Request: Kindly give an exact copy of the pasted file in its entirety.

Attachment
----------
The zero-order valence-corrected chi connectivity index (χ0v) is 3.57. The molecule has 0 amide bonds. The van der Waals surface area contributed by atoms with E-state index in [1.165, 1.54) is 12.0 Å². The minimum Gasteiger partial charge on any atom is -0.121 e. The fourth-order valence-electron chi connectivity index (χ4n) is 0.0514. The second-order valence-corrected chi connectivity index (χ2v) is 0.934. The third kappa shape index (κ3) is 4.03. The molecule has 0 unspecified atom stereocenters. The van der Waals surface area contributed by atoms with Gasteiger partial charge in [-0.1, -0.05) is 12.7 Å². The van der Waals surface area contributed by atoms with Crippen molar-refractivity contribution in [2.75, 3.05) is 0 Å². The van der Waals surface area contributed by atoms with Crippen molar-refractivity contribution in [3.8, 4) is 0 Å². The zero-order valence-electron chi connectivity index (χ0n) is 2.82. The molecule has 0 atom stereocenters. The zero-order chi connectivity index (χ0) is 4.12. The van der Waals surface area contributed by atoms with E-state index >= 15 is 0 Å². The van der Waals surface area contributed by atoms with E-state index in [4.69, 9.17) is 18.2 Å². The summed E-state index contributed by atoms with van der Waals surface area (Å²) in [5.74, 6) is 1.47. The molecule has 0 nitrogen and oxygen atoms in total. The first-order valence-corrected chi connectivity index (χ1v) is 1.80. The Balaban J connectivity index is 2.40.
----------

The zero-order valence-corrected chi connectivity index (χ0v) is 3.57. The molecule has 0 amide bonds. The van der Waals surface area contributed by atoms with E-state index in [1.165, 1.54) is 12.0 Å². The minimum Gasteiger partial charge on any atom is -0.121 e. The fourth-order valence-electron chi connectivity index (χ4n) is 0.0514. The second-order valence-corrected chi connectivity index (χ2v) is 0.934. The third kappa shape index (κ3) is 4.03. The molecule has 0 unspecified atom stereocenters. The van der Waals surface area contributed by atoms with Gasteiger partial charge in [-0.1, -0.05) is 12.7 Å². The van der Waals surface area contributed by atoms with Crippen molar-refractivity contribution in [2.75, 3.05) is 0 Å². The van der Waals surface area contributed by atoms with Crippen molar-refractivity contribution in [3.8, 4) is 0 Å². The zero-order valence-electron chi connectivity index (χ0n) is 2.82. The molecule has 0 atom stereocenters. The zero-order chi connectivity index (χ0) is 4.12. The van der Waals surface area contributed by atoms with E-state index >= 15 is 0 Å². The van der Waals surface area contributed by atoms with E-state index in [4.69, 9.17) is 18.2 Å². The summed E-state index contributed by atoms with van der Waals surface area (Å²) in [5.74, 6) is 1.47. The molecule has 0 nitrogen and oxygen atoms in total. The first-order valence-corrected chi connectivity index (χ1v) is 1.80. The Balaban J connectivity index is 2.40.